The latest from clean livin' Telecaster master Paisley, featuring guest star William...
Chris Jones 2005-08-18
Brad Paisley perfectly encapsulates the dichotomy of modern Nashville. Here's a man who's a consummate, clean cut professional - playing guitar since the age of 6 and playing major dates since he was 12 - and yet working within a genre that concerns itself with tales of drunkenness, divorce and disrepute.
Despite Mindy McCready's recent attempts to single-handedly resurrect the spirits of Hank and Patsy, long gone are the days when country stars were living embodiments of their songs; make no mistake, Music City is as corporate and slick as LA. So how does Brad get around this contradiction and keep flying the traditionalist flag? Easy; with well-crafted songs chock-full of his patent brand of humour and playing that simply beggars belief.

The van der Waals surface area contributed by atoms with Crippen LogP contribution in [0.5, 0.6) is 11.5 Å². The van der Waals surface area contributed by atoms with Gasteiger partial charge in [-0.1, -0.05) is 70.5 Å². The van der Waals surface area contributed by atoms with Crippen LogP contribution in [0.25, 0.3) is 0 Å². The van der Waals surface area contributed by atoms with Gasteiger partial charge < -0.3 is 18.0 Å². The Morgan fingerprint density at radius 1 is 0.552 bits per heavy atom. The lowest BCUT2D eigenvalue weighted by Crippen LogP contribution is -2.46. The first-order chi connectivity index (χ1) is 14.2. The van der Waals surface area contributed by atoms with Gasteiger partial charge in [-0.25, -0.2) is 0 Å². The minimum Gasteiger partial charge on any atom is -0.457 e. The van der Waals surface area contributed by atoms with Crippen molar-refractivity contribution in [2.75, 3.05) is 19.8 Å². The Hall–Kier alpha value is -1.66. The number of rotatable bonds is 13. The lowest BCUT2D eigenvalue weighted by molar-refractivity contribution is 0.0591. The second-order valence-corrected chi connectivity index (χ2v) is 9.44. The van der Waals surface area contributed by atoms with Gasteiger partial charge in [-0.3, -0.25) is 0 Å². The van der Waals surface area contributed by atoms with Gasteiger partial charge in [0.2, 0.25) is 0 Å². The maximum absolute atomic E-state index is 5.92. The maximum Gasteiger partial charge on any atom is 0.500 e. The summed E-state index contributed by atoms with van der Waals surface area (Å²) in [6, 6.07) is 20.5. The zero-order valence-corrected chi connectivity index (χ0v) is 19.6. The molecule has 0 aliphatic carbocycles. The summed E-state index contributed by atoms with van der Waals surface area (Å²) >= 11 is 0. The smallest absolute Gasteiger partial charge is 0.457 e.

By now, if you're remotely familiar with Paisley, you'll know that he can strip paint with his Telecaster wrangling. Again he takes James Burton's Bakersfield template and makes it go stratospheric. And his band are no slouches either. Instrumental "Time Warp" is a textbook demonstration of how these boys can handle anything from jazz to bluegrass without drawing breath.
But this isn't just an exercise in empty flash. Paisley's solos never overstay their welcome and as with all great Nashville artists, the song remains king. Sure, Brad's writing comes with the requisite dollop of country cheese (cf. "When I Get Where I'm Going" with the ubiqituous Dolly Parton), but it's always leavened with a smile.
Unlike his last album, Mud On The Tires,the jokes are reined in a little which allows the laughs to come easier on tracks like "Alcohol", "Out In the Parking Lot" (with Alan Jackson - another polished new traditionalist) and "You Need A Man Around Here". But he can do serious well too, especially on the lovely tearjerker "Rainin' You". It's not a perfect mix (let's gloss over the dumb 'bonus' track with William Shatner) but as far as the cream of mainstream country goes, this is as good as it gets.